“A big part of the delay was the pandemic. The FDA stalled everything for about 18 months. We were 20-something on the waiting list. That’s how behind we were, so I didn't feel the need to fight for him to get it done because there was a list, and we just had to wait our turn,” said Nolasco.

“But then, as you get into the community, you start seeing that these kids are dying while they're waiting. You're seeing that there's this gap in healthcare of Medicaid not wanting to work with them. And so it took a couple of years to start getting into that side of it. But then, once you start seeing it, I just got so enraged.”

The family looked into having the thymus tissue implant performed in the United Kingdom, but with a price tag of $600,000, they couldn’t afford it. The only way they could get the lifesaving procedure done for Gabriel is if Medicaid covered the $2.7 million cost, said his mother.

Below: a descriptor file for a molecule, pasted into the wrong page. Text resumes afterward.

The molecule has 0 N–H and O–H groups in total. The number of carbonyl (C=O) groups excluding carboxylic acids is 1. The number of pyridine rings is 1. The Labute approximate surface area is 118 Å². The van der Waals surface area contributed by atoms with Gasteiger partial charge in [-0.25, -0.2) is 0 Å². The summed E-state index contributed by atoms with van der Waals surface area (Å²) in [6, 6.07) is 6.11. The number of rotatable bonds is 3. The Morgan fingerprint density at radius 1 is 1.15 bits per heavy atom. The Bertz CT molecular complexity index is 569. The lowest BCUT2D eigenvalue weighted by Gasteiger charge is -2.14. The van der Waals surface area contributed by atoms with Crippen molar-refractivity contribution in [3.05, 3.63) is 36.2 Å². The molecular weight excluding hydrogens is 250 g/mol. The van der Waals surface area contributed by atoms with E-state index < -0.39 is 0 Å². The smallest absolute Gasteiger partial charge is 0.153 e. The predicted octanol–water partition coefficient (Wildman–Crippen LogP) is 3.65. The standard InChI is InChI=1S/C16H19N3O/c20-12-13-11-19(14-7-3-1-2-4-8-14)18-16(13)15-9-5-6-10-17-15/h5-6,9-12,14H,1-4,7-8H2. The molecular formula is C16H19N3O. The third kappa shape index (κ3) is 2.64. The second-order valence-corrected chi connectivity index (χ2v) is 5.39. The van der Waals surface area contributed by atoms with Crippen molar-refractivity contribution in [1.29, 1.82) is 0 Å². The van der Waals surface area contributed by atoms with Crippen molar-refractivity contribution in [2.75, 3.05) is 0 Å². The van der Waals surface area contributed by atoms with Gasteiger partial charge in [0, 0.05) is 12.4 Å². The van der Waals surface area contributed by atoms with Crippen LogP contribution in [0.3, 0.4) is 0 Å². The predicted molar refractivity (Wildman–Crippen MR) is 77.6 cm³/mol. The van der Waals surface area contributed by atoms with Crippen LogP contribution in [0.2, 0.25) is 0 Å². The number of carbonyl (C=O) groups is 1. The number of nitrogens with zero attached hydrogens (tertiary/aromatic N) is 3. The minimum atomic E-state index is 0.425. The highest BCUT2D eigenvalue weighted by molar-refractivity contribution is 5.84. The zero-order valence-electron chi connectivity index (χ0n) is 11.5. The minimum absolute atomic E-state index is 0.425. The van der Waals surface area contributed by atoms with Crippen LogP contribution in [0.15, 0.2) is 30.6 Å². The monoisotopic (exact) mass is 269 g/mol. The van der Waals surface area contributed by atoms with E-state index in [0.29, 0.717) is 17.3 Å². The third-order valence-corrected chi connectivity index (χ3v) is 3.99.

An infection

As they wrangled with Medicaid, Gabriel recovered from the heart surgery and returned home. Intravenous immunoglobulin (IVIG) replacement therapy and preventative antimicrobial medications kept infection at bay until August 2022, when he caught norovirus, an intestinal virus that causes vomiting, diarrhea, and stomach pain. Healthy people clear the virus within a few days but Gabriel, with no immune system, struggled.

Young boy with father smiling and pointing at camera
Gabriel and his dad, Eric, giggle for the camera.

Within a month, Gabriel had lost 10% of his body weight and weighed 19 pounds. Though his symptoms improved with treatment, his low energy level and weight loss prompted his parents to have his heart checked. They set up an appointment for a heart catheterization, a procedure where a tube is guided through the heart to provide details about its function.

Chelsy Nolasco typically waited alone during these types of exams, while husband Eric stayed home to take care of the other three children, but this time, her intuition and an impending sense of doom told her to have support, and her uncle came along. Gabriel’s catheterization took longer than it should have, and Nolasco braced herself.